As stated in the hypothesis, the structural pressures are imprinted strongly on aspects of the system. Thus, in the absence of a real capability of the local authority to adopt effective programming tools and to facilitate a flexible and participatory governance, the local system detects its own pathways to address the issues that arise. These mechanisms will constitute an informal response, which has three characteristics:

  • it does not fit within a broad view of things, perspective, or program;
  • it is not co-participated, and refers only to the needs of a component system, which processes a particular solution;
  • it adopts strategies of “emergency type” by definition, and therefore, short-term, which can generate unexpected effects that are also counterproductive.

It’s clear that this plot is made up jointly of a “formal system” (conscious, defined and managed by the City Council) and an “informal” one, whose distance from the formal one we wanted to measure. To enter into the problem, it must be recalled that the formal model of welcome for migrants was developed from the mid-90s, when pressing migration flows was the province of the Special Immigration Office. In Rome, then, the Territorial Commission delegated the assessment of the request of Refugee status. The city was therefore central to the national asylum system. This has developed into a formal system that revolves around the ability to share the Immigration Department and, even more, the initiatives and the operational capacity of a number of centers run by tertiary sector organizations affiliated with the City of Rome.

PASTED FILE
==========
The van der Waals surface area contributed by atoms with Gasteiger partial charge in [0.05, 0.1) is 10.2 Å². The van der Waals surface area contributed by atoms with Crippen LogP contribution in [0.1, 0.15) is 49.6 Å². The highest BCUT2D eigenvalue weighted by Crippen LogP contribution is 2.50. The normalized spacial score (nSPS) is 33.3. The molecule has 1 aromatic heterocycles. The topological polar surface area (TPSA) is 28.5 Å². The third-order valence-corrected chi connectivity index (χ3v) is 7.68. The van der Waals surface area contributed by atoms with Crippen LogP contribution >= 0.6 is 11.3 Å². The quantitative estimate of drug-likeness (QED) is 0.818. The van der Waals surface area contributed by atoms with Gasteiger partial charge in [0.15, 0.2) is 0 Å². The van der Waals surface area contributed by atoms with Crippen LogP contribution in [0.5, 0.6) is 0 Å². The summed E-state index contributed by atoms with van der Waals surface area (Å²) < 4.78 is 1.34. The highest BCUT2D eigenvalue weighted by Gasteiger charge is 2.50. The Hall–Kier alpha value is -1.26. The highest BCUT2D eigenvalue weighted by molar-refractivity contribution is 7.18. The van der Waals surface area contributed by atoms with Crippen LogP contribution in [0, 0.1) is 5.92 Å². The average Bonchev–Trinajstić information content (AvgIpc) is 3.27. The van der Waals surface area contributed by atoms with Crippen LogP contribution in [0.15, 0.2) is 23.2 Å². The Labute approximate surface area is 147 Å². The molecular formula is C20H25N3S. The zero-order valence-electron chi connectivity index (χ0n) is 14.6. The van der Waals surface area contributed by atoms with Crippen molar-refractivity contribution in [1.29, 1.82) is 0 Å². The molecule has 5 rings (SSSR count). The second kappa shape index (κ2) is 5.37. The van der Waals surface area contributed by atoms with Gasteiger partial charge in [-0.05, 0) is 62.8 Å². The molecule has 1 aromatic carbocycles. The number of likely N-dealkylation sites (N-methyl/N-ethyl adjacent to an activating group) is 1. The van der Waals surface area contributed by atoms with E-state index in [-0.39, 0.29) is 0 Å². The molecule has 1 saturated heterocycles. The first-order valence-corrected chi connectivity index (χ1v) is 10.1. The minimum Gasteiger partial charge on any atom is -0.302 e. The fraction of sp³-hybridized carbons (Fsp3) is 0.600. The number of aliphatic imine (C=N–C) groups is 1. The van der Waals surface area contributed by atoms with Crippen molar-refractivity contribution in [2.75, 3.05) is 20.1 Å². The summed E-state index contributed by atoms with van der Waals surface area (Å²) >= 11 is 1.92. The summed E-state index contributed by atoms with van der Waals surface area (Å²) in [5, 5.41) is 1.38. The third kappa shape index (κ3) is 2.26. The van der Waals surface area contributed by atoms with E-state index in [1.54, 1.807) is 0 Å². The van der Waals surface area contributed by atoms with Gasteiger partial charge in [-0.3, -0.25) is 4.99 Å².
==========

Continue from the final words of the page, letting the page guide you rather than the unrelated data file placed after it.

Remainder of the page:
The system is implemented in twenty-one centers` run by the third sector through an agreement with the City of Rome. Moreover, an addition of a further center (Center Enea), was made possible through the collaboration between local authorities and the Ministry of Interior.

The social circuit of care is homogeneous for projects assigned to individual centers and only differs substantially for the “categories” entry (for example: single people or families), timing of opening (24 hours for families or mothers with children, 12 for individuals), availability of meals (two or three in relation to the opening), residence times (six months for individuals, nine months for families).